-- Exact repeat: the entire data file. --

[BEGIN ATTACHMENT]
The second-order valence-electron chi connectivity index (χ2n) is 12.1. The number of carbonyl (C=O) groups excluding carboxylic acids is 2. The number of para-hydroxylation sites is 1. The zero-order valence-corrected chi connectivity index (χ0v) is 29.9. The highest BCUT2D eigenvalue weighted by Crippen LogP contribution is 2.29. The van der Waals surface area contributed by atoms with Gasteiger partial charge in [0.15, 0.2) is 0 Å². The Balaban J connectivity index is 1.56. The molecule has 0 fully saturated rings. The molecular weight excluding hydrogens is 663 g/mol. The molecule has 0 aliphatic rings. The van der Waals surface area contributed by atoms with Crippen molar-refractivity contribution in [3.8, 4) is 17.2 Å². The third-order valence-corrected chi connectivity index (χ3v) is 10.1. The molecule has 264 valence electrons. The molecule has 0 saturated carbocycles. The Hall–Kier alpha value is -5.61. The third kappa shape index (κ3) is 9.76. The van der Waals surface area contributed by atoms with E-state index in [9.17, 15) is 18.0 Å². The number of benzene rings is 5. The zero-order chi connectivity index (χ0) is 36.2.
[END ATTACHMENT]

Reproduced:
The second-order valence-electron chi connectivity index (χ2n) is 12.1. The number of carbonyl (C=O) groups excluding carboxylic acids is 2. The number of para-hydroxylation sites is 1. The zero-order valence-corrected chi connectivity index (χ0v) is 29.9. The highest BCUT2D eigenvalue weighted by Crippen LogP contribution is 2.29. The van der Waals surface area contributed by atoms with Gasteiger partial charge in [0.15, 0.2) is 0 Å². The Balaban J connectivity index is 1.56. The molecule has 0 fully saturated rings. The molecular weight excluding hydrogens is 663 g/mol. The molecule has 0 aliphatic rings. The van der Waals surface area contributed by atoms with Crippen molar-refractivity contribution in [3.8, 4) is 17.2 Å². The third-order valence-corrected chi connectivity index (χ3v) is 10.1. The molecule has 264 valence electrons. The molecule has 0 saturated carbocycles. The Hall–Kier alpha value is -5.61. The third kappa shape index (κ3) is 9.76. The van der Waals surface area contributed by atoms with E-state index in [9.17, 15) is 18.0 Å². The number of benzene rings is 5. The zero-order chi connectivity index (χ0) is 36.2.